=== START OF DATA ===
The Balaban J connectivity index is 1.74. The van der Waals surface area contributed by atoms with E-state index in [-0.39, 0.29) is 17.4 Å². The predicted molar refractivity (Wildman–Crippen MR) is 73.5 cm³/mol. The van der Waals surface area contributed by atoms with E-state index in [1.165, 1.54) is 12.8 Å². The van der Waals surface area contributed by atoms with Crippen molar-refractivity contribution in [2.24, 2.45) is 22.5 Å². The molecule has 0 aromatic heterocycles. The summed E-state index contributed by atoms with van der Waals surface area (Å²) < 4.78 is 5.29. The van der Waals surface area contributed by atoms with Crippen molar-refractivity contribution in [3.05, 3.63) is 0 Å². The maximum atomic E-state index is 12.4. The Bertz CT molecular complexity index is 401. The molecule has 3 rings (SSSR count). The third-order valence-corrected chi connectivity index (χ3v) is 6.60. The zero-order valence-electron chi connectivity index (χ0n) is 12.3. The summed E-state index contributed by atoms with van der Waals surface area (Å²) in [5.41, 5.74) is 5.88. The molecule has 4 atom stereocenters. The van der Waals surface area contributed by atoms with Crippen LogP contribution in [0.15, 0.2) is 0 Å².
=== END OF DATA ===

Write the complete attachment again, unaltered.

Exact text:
The Balaban J connectivity index is 1.74. The van der Waals surface area contributed by atoms with E-state index in [-0.39, 0.29) is 17.4 Å². The predicted molar refractivity (Wildman–Crippen MR) is 73.5 cm³/mol. The van der Waals surface area contributed by atoms with E-state index in [1.165, 1.54) is 12.8 Å². The van der Waals surface area contributed by atoms with Crippen molar-refractivity contribution in [2.24, 2.45) is 22.5 Å². The molecule has 0 aromatic heterocycles. The summed E-state index contributed by atoms with van der Waals surface area (Å²) < 4.78 is 5.29. The van der Waals surface area contributed by atoms with Crippen molar-refractivity contribution in [3.05, 3.63) is 0 Å². The maximum atomic E-state index is 12.4. The Bertz CT molecular complexity index is 401. The molecule has 3 rings (SSSR count). The third-order valence-corrected chi connectivity index (χ3v) is 6.60. The zero-order valence-electron chi connectivity index (χ0n) is 12.3. The summed E-state index contributed by atoms with van der Waals surface area (Å²) in [5.41, 5.74) is 5.88. The molecule has 4 atom stereocenters. The van der Waals surface area contributed by atoms with Crippen LogP contribution in [0.15, 0.2) is 0 Å².